This is a really interesting plugin. I have been a long time JSAN user http://openjsan.org/doc/c/cw/cwest/JSAN/0.10/lib/JSAN.html and yesterday saw the videos of John Resig on yahoo. So this morning I tried jquery for the first time and within an hour had trimmed many of my core functions down to 1/3 their original size. But I was still lacking the On-Demand Javascript http://ajaxpatterns.org/On-Demand_Javascript and lazy loading I am so used to. Instead of using jquery and jsan seperately i was curious how well the two could be integrated. I found a couple require plugins, but they load async which is not so great for lazy loading, they also lack the namespace aspect that jsan provides.

    I took a quick crack at replicating jsan.use and came up w/:

    		jsanUse: function(pkg, o){
    			o = jq.extend({
    				includePath: ['/jslib','jslib'],
    				altURL: null,
    				min: false
    			}, o || {});
    			if(o.altURL == null){
    				path = pkg.replace(/\./g, '/');
    				path = (o.min)?path.concat('-min.js'):path.concat('.js');
    				path = o.altURL;
    			try {
    				classdef = eval(pkg);
    				if (typeof classdef != 'undefined') return classdef;
    			} catch (e) { /* nice try, eh? */ }
    			for (var i = 0; i ...
  8. djot says:


    The picture of yourself hides the links in the menu (Firefox v2.0.0.3) … is there no way to set you to :invisible? ;)

    The Cursor is somehow :invisible in this comment textarea, after typing some letters …


  9. Gary Gurevich says:

    Clever workaround, but in my tests under Safari, there is no guarantee that scripts will be loaded in the order they are created within the DOM. See my test case here:


    Expected output for sequential execution would be 1,2,3,4 but Safari 413.2 shows 3,1,2,4.

  10. apl says:

    Is there any solution for getting *HTML content* from other cross-site url?

  11. Sadaf says:


    is it freely available?? how can i download the js file?? the svn client asks me for username and password.


  12. Ralf S. Engelschall says:

    It can be downloaded directly from the SVN web frontend: http://trainofthoughts.org/repo/getfile?f=jquery/jquery.xsajax.js&v=35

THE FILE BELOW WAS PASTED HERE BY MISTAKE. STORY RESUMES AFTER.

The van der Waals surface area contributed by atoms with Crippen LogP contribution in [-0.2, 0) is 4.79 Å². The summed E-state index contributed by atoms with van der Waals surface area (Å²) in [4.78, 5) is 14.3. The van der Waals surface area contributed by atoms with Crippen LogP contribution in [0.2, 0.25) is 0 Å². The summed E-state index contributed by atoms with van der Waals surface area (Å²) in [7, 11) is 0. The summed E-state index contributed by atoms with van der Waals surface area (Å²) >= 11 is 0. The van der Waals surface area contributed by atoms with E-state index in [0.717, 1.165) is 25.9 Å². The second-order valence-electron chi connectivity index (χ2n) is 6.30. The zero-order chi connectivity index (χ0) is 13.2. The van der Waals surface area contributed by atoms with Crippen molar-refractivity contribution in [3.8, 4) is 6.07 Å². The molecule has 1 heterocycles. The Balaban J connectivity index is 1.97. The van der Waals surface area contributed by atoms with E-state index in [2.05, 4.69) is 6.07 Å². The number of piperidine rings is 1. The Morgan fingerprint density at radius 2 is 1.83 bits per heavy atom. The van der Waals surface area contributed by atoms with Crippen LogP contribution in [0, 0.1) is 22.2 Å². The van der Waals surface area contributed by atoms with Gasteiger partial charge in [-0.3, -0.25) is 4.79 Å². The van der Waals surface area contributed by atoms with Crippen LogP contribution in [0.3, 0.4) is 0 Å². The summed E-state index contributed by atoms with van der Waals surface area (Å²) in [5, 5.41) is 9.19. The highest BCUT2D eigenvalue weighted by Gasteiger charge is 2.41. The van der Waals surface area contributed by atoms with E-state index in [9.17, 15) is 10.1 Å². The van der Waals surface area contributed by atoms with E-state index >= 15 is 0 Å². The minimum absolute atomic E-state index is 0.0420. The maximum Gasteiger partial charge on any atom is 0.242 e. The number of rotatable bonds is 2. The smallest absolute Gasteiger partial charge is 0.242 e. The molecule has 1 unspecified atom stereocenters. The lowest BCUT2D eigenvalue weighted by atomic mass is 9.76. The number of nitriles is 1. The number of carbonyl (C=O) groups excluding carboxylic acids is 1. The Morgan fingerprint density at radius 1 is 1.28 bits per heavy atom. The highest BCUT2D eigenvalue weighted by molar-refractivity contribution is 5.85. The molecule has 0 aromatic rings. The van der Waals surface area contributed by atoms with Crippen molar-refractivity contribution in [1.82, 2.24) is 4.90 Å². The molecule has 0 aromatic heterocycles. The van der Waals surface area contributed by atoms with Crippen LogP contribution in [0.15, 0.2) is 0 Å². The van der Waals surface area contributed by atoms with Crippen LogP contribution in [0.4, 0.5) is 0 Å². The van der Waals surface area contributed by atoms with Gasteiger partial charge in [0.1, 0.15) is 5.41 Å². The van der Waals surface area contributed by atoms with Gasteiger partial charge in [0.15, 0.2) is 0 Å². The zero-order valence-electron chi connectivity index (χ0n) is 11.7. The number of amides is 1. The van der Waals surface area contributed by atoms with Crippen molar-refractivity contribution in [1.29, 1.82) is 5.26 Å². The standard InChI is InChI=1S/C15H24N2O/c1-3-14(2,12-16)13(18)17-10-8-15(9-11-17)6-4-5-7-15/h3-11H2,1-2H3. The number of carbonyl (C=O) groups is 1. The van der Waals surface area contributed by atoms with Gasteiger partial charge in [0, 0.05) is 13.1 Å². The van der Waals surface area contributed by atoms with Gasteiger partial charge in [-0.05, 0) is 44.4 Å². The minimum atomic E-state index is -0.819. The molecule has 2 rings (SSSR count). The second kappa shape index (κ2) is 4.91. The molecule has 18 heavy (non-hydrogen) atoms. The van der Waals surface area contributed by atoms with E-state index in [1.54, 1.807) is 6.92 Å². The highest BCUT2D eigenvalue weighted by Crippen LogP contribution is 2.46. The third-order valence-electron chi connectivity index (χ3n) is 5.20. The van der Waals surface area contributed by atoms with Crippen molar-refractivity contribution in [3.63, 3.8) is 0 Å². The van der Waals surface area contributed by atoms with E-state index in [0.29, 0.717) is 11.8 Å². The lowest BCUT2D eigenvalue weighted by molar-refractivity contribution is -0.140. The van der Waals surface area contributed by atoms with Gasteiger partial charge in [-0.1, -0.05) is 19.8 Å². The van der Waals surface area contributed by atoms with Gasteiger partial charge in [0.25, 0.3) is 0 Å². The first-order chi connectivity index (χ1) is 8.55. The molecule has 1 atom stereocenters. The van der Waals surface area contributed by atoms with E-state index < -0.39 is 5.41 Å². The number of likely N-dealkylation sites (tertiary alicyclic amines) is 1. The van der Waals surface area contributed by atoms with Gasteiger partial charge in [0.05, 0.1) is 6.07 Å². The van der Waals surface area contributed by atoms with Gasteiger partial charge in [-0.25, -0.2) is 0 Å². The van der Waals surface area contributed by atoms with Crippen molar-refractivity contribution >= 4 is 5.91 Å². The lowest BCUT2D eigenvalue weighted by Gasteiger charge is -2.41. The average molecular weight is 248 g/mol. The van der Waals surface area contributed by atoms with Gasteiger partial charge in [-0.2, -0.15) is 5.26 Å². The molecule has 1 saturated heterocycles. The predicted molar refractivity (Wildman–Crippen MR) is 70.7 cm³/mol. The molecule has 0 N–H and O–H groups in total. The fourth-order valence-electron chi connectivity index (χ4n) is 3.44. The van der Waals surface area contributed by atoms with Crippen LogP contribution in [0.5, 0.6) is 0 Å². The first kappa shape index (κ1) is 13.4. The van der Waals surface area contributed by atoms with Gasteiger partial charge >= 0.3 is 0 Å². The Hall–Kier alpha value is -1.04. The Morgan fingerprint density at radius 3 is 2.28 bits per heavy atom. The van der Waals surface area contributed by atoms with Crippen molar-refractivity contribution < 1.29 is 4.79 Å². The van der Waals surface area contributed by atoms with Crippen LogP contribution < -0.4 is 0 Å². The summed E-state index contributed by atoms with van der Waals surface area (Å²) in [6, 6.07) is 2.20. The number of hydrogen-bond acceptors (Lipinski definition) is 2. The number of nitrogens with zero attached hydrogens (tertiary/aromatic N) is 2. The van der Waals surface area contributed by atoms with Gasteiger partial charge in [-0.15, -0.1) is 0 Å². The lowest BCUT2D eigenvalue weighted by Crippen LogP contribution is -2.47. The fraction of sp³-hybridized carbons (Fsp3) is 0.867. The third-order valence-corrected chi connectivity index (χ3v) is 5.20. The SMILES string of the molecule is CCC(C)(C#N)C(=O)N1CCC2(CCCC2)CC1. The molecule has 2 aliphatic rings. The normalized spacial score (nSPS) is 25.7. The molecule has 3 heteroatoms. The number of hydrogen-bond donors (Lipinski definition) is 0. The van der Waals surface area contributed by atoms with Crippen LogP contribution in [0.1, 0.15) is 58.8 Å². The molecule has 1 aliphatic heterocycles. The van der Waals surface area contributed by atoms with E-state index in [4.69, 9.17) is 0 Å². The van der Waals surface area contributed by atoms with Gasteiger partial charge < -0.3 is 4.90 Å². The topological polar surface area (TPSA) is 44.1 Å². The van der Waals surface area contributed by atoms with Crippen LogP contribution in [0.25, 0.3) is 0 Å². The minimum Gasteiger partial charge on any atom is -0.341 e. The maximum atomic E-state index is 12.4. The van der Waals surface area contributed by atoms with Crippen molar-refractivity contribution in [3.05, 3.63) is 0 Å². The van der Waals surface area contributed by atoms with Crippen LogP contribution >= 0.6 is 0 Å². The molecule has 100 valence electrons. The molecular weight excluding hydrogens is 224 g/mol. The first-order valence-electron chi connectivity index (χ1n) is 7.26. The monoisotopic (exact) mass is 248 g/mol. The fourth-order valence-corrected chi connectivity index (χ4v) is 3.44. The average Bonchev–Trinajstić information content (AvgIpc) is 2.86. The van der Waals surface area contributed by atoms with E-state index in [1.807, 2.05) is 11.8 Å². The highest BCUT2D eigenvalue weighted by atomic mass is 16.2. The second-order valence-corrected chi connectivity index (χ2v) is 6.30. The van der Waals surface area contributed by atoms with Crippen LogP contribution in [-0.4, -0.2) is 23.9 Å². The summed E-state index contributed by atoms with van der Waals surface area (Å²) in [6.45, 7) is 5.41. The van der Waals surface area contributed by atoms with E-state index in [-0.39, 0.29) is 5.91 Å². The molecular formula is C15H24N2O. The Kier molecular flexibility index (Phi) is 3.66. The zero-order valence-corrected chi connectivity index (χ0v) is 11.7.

13. Sadaf says:

    Thanks :)

  14. Peter Rosti says:

    The easiest way to transcend the “same-origin security policy” issue has been available for many years, yet it is shunned almost universally as a dogma for historical reasons. It deserves a new look. This is the use of frames. YES, ordinary framesets and frames (not iframes). While frames got a bad reputation many years ago for some shortcomings, the use of framesets and frames continues today, because of several reasons:
    1) NO same-origin security policy!
    2) Nested frames can be used in such a way that a (parent) frameset can contain a script which is accessible to every (child) frame contained in the frameset. This is a powerful construct. Many javascript programs have been developed which make use of this.
    3) Framesets and frames have a remarkably powerful and VERY concise format for defining the structure – This syntax includes the use of a wildcard spacing symbol (the star “*” symbol), which represents a “remainder by subtraction”. For example, one can define an attribute rows=”80,*,40″, which means take 80 pixels in height for the top frame, and 40 pixels in height for the bottom frmae, and * pixels (the “remainder”) for the middle frame. Try doing this in AJAX!! You can, but it is messy.
    4) Essentially ALL modern browsers FULLY support framesets and frames correctly.

    But the absence of a same-origin security policy is CRITICALLY IMPORTANT!!! It allows you to do things which a few years ago were considered improper, including “framing in” a page from one website into another website. Using framesets, this is easy, and does not require circumventing anything.